The Pixel 4a 5G is similar to the Pixel 4a announced in August, but adds a 6.2-inch screen, improved cameras and a faster processor. That phone costs $499, considerably more than the smaller non-5G variant. Both phones are scheduled to be released Oct. 15, Google said.
Apple plans to launch four new iPhones in October, adding faster chips, improved cameras, its largest and smallest display options and an updated design, Bloomberg News has reported.
Google introduced other hardware products on Wednesday, including a new Nest Audio speaker and an updated Chromecast TV streaming device.
— With assistance by Vlad Savov
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Trudeau to resume briefings after his national address boosted downloads of COVID Alert app
Prime Minister Justin Trudeau is planning to resume regular briefings similar to those he held early in the pandemic after a plea he made to Canadians during his national address led to a significant bump in the number of downloads of the COVID Alert app.
According to the Prime Minister’s Office (PMO), COVID Alert had been downloaded 2.75 million times by last Tuesday, the day before the throne speech, which Trudeau followed with a national address that was broadcasted by each of the country’s major television networks.
During Trudeau’s address — which critics said failed to focus on the severity of the second wave of COVID-19 in favour of highlighting the government’s just-revealed agenda — the prime minister drew attention to the notification cellphone app, while talking about how Canada can contain the pandemic.
“In the spring, we all did our part by staying home,” Trudeau said. “And this fall, we have even more tools in the toolbox. People are wearing masks. That’s critical. So keep it up.
“We’ve got the COVID Alert app. Take the teacher who felt fine, but she gets a positive (test result) after the app warned her she’d been exposed. COVID Alert meant she went home instead of the classroom.
“It’s a powerful, free tool that’s easy to use and protects your privacy,” he continued. “So if you haven’t already, download it off the App Store or Google Play. It’s one more way to keep ourselves and others safe.”
Searches of “COVID Alert” spiked on Google immediately after the prime minister’s address. Google Play statistics provided to iPolitics by the PMO show that downloads of COVID Alert also soared immediately after the prime minister’s address.
Between 6 p.m. and 7 p.m. last Wednesday, about 15,000 people downloaded COVID Alert onto Android phones alone.
Higher-than-usual download rates continued throughout the evening, as well.
From 7 p.m. to 9 p.m., it was downloaded close to 8,000 times on Androids, and between 9 p.m. and 11 p.m., it was downloaded about 5,000 times.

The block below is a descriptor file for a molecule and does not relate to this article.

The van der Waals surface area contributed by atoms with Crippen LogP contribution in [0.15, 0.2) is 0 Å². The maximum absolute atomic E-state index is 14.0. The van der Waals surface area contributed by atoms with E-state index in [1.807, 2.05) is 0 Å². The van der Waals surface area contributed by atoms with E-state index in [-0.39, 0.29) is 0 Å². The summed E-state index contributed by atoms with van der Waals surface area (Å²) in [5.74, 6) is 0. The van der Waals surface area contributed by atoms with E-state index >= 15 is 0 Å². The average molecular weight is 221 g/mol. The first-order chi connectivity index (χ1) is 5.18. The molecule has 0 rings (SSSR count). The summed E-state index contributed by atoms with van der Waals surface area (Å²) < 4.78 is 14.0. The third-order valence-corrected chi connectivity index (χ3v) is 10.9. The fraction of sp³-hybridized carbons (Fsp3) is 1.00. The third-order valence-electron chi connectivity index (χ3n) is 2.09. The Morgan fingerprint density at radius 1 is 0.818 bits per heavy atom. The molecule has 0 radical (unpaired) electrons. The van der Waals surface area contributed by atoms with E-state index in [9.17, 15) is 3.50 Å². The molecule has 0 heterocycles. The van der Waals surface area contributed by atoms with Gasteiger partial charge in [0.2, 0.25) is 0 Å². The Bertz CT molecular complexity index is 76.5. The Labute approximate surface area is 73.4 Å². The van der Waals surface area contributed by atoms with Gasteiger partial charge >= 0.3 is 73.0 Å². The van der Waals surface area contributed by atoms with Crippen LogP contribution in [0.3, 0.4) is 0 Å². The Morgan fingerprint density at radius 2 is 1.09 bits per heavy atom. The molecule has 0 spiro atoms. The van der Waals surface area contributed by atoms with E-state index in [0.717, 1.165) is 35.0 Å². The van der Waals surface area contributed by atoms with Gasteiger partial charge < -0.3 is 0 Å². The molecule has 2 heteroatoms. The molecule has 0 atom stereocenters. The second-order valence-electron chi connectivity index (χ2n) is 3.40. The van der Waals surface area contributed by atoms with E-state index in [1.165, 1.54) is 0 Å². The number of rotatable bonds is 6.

By Friday, the app had been downloaded 2.91 million times.
Responding to the bump in downloads, which the government hopes to replicate to counter the spike in COVID-19 cases, specially in Ontario and Quebec, Trudeau will resume the semi-regular updates he made from Rideau Cottage in the pandemic’s early days.
With the House of Commons sitting again, Trudeau likely won’t hold the briefings outside his home, a senior source in the PMO told iPolitics. While a schedule hasn’t been set in stone, the PMO envisions Trudeau resuming regular briefings “at the very least” once per week.
Federal officials have been tirelessly trying to convince Canadians to download the COVID Alert app since it was released at the end of July.
COVID Alert does not force users to surrender any personal information and doesn’t track users’ locations.
It relies on Bluetooth technology to exchange randomized codes with other phones that users are close to. Although the app is available across Canada, to function, it relies on users inputting single-use key codes when they test positive for COVID-19. That way, their phone automatically alerts anyone they encountered to the possibility of exposure to COVID-19.
Provincial health authorities are responsible for delivering codes to people who test positive for the coronavirus. So far, only users in Ontario, Saskatchewan, New Brunswick and Newfoundland and Labrador are able to report a diagnosis in the app.
Quebec’s government has spent weeks very publicly rejecting COVID Alert, insisting it wants a made-in-Quebec application instead. That stance shifted on Monday.
Quebec Health Minister Christian Dubé said Quebec would likely adopt COVID Alert in “a matter of days.”
Speaking to reporters again on Tuesday, Dubé said his Ontario counterpart told him she was “not totally satisfied” with how many people were using (or not using) the app.
While Dubé said his government plans to talk to opposition parties about beginning to use the app, he said, “The straight answer is: Yes, we will have the application.”
Quebec Premier François Legault also said the province will launch an advertising campaign to encourage people to download COVID Alert.